inculcate obedience, self-restraint, habits of order and unselfishness
in their children. Youth is the time when the soul is apt to be shaken
by sorrow's power and when stormy passions rage. The tiny rill
starting from the mountainside can be readily deflected east or west,
but the majestic river hastening to the sea is beyond all such
arbitrary directions. So it is with the human being: the character and
habit are directed easily in infancy, with difficulty during
childhood, but they are well-nigh impossible of direction by the time
adolescence is established. Those fathers and mothers who desire to
have happiness and peace in connection with their adolescent boys and
girls must take the trouble to direct them aright during the plastic
years of infancy and childhood. All natural instincts implanted in us
by Him who knew what was in the heart of man are in themselves right
and good, but the exercise of these instincts may be entirely wrong in
time or in degree. The sexual instinct, the affinity of boy to girl,
the love of adult man and woman, are right and holy when exercised
aright, and it is the result of "spoiling" when these good and noble
instincts are wrongly exercised. All who love their country, all who
love their fellow men, and all who desire that the kingdom of God
should come, must surely do everything that is in their power to
awaken the fathers and mothers of the land to a sense of their heavy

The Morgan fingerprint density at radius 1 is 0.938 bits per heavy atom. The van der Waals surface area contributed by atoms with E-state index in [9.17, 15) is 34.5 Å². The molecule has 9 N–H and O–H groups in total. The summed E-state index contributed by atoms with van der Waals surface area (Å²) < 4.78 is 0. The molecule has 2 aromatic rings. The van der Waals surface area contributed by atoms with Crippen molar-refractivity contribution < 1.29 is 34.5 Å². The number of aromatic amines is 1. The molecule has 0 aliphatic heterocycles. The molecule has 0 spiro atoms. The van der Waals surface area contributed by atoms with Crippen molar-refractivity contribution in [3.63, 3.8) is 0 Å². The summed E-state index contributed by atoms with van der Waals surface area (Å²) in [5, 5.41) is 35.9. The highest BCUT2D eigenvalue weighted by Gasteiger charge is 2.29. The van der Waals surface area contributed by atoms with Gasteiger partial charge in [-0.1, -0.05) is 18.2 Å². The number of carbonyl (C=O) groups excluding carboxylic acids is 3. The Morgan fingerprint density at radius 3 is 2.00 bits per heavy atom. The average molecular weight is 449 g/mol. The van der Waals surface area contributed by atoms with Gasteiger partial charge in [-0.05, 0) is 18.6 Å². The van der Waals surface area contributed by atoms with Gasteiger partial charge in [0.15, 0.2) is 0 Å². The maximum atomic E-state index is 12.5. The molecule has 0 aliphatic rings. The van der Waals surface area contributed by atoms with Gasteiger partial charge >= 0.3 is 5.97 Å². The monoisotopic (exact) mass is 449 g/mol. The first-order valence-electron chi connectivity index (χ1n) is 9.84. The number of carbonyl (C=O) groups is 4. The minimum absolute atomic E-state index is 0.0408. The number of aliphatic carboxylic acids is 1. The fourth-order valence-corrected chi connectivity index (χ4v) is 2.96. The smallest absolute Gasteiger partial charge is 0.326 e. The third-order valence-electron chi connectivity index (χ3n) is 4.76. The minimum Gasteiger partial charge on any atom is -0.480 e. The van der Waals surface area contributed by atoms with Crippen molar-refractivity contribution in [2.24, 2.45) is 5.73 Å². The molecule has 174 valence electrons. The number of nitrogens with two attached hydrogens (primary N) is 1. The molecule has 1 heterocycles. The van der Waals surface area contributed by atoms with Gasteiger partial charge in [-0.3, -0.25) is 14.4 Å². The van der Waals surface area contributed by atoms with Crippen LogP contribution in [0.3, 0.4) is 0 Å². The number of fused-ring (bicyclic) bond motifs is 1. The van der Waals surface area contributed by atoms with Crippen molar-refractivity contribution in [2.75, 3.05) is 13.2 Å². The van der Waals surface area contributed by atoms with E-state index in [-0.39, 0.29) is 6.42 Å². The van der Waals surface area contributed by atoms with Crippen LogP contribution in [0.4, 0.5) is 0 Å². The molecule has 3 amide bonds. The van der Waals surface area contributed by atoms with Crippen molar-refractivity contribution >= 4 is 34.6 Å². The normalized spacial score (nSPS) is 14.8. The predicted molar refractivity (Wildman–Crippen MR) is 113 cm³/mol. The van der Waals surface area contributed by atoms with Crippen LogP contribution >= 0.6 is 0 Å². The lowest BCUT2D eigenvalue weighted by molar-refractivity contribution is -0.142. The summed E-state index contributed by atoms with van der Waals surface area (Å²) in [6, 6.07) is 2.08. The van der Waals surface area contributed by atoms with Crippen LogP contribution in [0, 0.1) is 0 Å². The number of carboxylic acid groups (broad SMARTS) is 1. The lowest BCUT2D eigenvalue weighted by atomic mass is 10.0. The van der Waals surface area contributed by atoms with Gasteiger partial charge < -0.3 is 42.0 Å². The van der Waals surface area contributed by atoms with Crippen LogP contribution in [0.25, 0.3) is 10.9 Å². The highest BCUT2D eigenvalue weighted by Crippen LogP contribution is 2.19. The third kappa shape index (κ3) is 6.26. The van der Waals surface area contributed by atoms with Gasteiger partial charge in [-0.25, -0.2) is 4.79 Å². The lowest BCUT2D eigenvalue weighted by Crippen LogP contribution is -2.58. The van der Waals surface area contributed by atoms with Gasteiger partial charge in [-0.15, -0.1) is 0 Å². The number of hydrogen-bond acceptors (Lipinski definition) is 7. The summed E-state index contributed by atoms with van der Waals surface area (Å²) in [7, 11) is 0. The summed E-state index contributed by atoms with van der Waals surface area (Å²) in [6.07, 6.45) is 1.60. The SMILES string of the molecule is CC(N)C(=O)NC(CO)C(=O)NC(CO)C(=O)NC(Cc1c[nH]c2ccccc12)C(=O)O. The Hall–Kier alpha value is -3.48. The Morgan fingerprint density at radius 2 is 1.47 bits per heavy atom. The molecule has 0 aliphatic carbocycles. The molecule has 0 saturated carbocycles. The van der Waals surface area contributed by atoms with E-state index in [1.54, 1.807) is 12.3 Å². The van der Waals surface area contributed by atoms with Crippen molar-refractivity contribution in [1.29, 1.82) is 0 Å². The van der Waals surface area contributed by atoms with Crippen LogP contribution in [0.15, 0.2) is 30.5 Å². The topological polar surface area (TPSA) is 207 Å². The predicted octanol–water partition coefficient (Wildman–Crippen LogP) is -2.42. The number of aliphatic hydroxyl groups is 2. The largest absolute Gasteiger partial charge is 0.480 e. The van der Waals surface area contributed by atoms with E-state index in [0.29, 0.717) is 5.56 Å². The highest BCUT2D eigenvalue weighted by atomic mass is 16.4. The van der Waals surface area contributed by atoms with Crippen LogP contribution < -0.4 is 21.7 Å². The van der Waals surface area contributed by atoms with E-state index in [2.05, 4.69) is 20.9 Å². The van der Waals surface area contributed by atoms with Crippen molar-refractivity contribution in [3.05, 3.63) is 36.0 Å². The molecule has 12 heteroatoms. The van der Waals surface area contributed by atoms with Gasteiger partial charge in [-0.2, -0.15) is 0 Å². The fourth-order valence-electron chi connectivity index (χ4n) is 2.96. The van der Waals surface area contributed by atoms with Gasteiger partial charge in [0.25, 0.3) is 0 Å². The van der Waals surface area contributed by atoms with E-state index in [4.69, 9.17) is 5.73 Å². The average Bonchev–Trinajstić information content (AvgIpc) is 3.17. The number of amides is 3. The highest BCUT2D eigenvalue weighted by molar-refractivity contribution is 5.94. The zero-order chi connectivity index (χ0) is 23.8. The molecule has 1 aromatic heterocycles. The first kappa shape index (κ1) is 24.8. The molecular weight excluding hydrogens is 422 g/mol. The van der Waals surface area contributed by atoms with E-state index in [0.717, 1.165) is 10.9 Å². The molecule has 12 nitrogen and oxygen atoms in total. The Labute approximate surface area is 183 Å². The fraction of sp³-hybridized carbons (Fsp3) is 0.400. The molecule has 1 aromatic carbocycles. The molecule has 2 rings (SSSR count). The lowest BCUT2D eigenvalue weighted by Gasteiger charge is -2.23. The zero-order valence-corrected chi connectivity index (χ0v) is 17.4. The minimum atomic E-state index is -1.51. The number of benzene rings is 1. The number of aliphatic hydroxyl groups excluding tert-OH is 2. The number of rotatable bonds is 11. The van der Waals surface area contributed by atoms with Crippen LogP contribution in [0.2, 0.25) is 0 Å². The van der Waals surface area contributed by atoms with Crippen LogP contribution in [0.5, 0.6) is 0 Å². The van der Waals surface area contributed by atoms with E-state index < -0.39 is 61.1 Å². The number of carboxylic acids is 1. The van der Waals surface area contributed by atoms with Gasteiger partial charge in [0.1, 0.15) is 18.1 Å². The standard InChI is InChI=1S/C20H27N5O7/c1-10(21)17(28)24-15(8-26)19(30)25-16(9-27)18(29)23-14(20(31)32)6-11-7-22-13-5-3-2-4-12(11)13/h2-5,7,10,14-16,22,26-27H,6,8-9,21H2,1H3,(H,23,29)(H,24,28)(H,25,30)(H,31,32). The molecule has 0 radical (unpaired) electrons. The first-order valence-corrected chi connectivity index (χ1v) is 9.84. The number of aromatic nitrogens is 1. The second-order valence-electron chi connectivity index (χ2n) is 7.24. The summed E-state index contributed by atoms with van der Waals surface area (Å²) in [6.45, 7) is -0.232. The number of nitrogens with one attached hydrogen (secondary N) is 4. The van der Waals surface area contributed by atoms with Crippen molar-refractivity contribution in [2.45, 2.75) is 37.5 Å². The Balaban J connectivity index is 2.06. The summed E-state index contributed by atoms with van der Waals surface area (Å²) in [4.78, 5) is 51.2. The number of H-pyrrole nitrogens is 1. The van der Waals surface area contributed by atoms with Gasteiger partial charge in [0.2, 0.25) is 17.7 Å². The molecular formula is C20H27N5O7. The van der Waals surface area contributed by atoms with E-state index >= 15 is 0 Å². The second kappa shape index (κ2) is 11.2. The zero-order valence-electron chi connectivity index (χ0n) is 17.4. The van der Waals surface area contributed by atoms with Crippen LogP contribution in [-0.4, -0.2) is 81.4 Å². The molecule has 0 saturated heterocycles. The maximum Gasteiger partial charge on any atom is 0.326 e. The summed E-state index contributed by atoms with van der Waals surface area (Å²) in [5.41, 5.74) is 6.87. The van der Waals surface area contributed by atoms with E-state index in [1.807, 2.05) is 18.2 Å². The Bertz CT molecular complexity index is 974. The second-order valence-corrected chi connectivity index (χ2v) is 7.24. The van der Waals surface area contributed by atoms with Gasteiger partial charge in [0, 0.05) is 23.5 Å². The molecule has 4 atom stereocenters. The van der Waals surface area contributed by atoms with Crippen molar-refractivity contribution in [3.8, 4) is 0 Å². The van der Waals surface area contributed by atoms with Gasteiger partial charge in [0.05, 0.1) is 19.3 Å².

responsibility and of their high privilege. In this we are entirely
separated from and higher than the rest of the animal creation, in
that on us lies the duty not only of calling into life a new
generation of human beings, but also the still higher duty, the still
greater privilege and the wider responsibility of bringing up those
children to be themselves the worthy parents of the future, the
supporters of their country's dignity, and joyful citizens of the
household of God.

Another characteristic of adolescence is to be found in
gregariousness, or what has been sometimes called the _gang spirit_.
Boys, and to almost as great a degree girls, form themselves into
companies or gangs, which frequently possess a high degree of
organisation. They elaborate special languages, they have their own
form of shorthand, their passwords, their rites and ceremonies. The
gang has its elected leader, its officers, its members; and although
it is liable to sudden disruption and seldom outlasts a few terms of
school-life, each succeeding club or company is for the time being of
paramount importance in the estimation of its members. The gang spirit
may at times cause trouble and lead to anxiety, but if rightly
directed it may be turned to good account. It is the germ of the